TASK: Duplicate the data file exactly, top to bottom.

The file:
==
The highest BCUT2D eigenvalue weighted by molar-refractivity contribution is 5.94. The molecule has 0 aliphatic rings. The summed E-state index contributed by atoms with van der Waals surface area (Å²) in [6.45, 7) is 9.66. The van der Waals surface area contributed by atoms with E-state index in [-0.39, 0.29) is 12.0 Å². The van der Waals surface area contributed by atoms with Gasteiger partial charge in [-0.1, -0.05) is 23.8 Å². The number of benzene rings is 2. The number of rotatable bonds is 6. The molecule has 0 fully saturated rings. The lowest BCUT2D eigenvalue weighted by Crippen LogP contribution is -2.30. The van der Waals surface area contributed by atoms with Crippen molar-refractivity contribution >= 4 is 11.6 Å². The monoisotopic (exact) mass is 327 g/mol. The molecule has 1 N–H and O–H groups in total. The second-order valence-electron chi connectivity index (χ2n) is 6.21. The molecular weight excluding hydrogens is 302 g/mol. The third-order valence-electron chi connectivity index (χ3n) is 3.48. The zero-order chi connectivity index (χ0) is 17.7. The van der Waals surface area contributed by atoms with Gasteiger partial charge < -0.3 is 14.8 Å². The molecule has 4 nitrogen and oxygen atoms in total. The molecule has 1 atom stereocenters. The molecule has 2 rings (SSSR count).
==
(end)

The highest BCUT2D eigenvalue weighted by molar-refractivity contribution is 5.94. The molecule has 0 aliphatic rings. The summed E-state index contributed by atoms with van der Waals surface area (Å²) in [6.45, 7) is 9.66. The van der Waals surface area contributed by atoms with E-state index in [-0.39, 0.29) is 12.0 Å². The van der Waals surface area contributed by atoms with Gasteiger partial charge in [-0.1, -0.05) is 23.8 Å². The number of benzene rings is 2. The number of rotatable bonds is 6. The molecule has 0 fully saturated rings. The lowest BCUT2D eigenvalue weighted by Crippen LogP contribution is -2.30. The van der Waals surface area contributed by atoms with Crippen molar-refractivity contribution >= 4 is 11.6 Å². The monoisotopic (exact) mass is 327 g/mol. The molecule has 1 N–H and O–H groups in total. The second-order valence-electron chi connectivity index (χ2n) is 6.21. The molecular weight excluding hydrogens is 302 g/mol. The third-order valence-electron chi connectivity index (χ3n) is 3.48. The zero-order chi connectivity index (χ0) is 17.7. The van der Waals surface area contributed by atoms with Gasteiger partial charge < -0.3 is 14.8 Å². The molecule has 4 nitrogen and oxygen atoms in total. The molecule has 1 atom stereocenters. The molecule has 2 rings (SSSR count).